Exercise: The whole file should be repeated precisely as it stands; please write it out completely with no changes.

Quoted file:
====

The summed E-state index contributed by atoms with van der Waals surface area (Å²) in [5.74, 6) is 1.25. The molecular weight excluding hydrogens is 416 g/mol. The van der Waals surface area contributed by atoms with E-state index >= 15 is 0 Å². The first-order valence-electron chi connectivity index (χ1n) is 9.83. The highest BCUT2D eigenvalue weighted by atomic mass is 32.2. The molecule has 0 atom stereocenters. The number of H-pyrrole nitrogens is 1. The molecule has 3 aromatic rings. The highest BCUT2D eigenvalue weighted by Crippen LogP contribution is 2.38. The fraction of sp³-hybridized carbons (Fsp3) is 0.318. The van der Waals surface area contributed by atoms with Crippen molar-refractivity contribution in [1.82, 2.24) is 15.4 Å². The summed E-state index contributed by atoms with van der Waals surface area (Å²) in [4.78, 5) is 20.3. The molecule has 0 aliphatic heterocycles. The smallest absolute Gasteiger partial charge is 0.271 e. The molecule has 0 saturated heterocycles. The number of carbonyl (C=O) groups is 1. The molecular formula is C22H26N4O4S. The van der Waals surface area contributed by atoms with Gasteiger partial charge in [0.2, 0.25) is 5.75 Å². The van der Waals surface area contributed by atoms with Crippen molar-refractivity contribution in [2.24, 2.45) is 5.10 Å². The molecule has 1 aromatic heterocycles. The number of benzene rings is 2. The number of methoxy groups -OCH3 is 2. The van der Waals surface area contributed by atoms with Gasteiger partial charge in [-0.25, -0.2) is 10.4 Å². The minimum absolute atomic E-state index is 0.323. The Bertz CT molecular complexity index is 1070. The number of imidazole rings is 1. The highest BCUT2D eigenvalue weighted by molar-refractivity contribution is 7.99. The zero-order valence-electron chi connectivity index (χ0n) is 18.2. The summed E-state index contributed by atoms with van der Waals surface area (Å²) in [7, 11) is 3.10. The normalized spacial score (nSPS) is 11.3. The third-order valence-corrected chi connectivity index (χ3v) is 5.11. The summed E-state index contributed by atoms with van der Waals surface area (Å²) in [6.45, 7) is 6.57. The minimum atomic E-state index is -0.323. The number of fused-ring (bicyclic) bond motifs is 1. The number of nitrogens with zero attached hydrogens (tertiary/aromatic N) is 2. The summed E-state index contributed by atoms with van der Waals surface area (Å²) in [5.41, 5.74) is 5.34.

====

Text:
The summed E-state index contributed by atoms with van der Waals surface area (Å²) in [5.74, 6) is 1.25. The molecular weight excluding hydrogens is 416 g/mol. The van der Waals surface area contributed by atoms with E-state index >= 15 is 0 Å². The first-order valence-electron chi connectivity index (χ1n) is 9.83. The highest BCUT2D eigenvalue weighted by atomic mass is 32.2. The molecule has 0 atom stereocenters. The number of H-pyrrole nitrogens is 1. The molecule has 3 aromatic rings. The highest BCUT2D eigenvalue weighted by Crippen LogP contribution is 2.38. The fraction of sp³-hybridized carbons (Fsp3) is 0.318. The van der Waals surface area contributed by atoms with Crippen molar-refractivity contribution in [1.82, 2.24) is 15.4 Å². The summed E-state index contributed by atoms with van der Waals surface area (Å²) in [4.78, 5) is 20.3. The molecule has 0 aliphatic heterocycles. The smallest absolute Gasteiger partial charge is 0.271 e. The molecule has 0 saturated heterocycles. The number of carbonyl (C=O) groups is 1. The molecular formula is C22H26N4O4S. The van der Waals surface area contributed by atoms with Gasteiger partial charge in [0.2, 0.25) is 5.75 Å². The van der Waals surface area contributed by atoms with Crippen molar-refractivity contribution in [2.24, 2.45) is 5.10 Å². The molecule has 1 aromatic heterocycles. The number of benzene rings is 2. The number of methoxy groups -OCH3 is 2. The van der Waals surface area contributed by atoms with Gasteiger partial charge in [-0.25, -0.2) is 10.4 Å². The minimum absolute atomic E-state index is 0.323. The Bertz CT molecular complexity index is 1070. The number of imidazole rings is 1. The highest BCUT2D eigenvalue weighted by molar-refractivity contribution is 7.99. The zero-order valence-electron chi connectivity index (χ0n) is 18.2. The summed E-state index contributed by atoms with van der Waals surface area (Å²) in [7, 11) is 3.10. The normalized spacial score (nSPS) is 11.3. The third-order valence-corrected chi connectivity index (χ3v) is 5.11. The summed E-state index contributed by atoms with van der Waals surface area (Å²) in [6.45, 7) is 6.57. The minimum atomic E-state index is -0.323. The number of fused-ring (bicyclic) bond motifs is 1. The number of nitrogens with zero attached hydrogens (tertiary/aromatic N) is 2. The summed E-state index contributed by atoms with van der Waals surface area (Å²) in [5.41, 5.74) is 5.34.